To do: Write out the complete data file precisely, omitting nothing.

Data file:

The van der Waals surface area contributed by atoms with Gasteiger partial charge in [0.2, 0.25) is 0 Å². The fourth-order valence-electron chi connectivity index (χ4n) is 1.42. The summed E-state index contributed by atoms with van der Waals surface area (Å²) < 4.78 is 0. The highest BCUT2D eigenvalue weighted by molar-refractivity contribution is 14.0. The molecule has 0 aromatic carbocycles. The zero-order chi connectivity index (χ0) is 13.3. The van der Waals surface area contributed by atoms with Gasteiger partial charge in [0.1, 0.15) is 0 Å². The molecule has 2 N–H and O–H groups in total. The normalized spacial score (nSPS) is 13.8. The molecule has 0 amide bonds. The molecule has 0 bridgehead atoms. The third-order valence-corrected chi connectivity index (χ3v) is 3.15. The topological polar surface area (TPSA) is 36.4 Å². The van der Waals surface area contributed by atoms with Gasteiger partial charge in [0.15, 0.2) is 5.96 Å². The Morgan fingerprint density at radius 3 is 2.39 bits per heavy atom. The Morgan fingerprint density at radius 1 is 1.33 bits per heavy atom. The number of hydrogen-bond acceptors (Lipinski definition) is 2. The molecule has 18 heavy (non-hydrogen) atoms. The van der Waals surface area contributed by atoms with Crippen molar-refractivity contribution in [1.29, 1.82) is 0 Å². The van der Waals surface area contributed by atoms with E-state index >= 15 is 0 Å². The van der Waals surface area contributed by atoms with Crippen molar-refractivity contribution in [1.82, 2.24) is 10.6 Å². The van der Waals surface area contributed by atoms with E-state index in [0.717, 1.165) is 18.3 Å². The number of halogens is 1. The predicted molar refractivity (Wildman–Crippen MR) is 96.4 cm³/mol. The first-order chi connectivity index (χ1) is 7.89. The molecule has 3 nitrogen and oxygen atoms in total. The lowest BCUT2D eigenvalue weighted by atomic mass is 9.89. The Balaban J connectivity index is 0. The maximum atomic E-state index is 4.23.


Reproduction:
The van der Waals surface area contributed by atoms with Gasteiger partial charge in [0.2, 0.25) is 0 Å². The fourth-order valence-electron chi connectivity index (χ4n) is 1.42. The summed E-state index contributed by atoms with van der Waals surface area (Å²) < 4.78 is 0. The highest BCUT2D eigenvalue weighted by molar-refractivity contribution is 14.0. The molecule has 0 aromatic carbocycles. The zero-order chi connectivity index (χ0) is 13.3. The van der Waals surface area contributed by atoms with Gasteiger partial charge in [0.1, 0.15) is 0 Å². The molecule has 2 N–H and O–H groups in total. The normalized spacial score (nSPS) is 13.8. The molecule has 0 amide bonds. The molecule has 0 bridgehead atoms. The third-order valence-corrected chi connectivity index (χ3v) is 3.15. The topological polar surface area (TPSA) is 36.4 Å². The van der Waals surface area contributed by atoms with Gasteiger partial charge in [0.15, 0.2) is 5.96 Å². The Morgan fingerprint density at radius 3 is 2.39 bits per heavy atom. The Morgan fingerprint density at radius 1 is 1.33 bits per heavy atom. The number of hydrogen-bond acceptors (Lipinski definition) is 2. The molecule has 18 heavy (non-hydrogen) atoms. The van der Waals surface area contributed by atoms with Crippen molar-refractivity contribution in [1.29, 1.82) is 0 Å². The van der Waals surface area contributed by atoms with E-state index >= 15 is 0 Å². The van der Waals surface area contributed by atoms with Crippen molar-refractivity contribution in [1.82, 2.24) is 10.6 Å². The van der Waals surface area contributed by atoms with E-state index in [0.717, 1.165) is 18.3 Å². The number of halogens is 1. The predicted molar refractivity (Wildman–Crippen MR) is 96.4 cm³/mol. The first-order chi connectivity index (χ1) is 7.89. The molecule has 3 nitrogen and oxygen atoms in total. The lowest BCUT2D eigenvalue weighted by atomic mass is 9.89. The Balaban J connectivity index is 0. The maximum atomic E-state index is 4.23.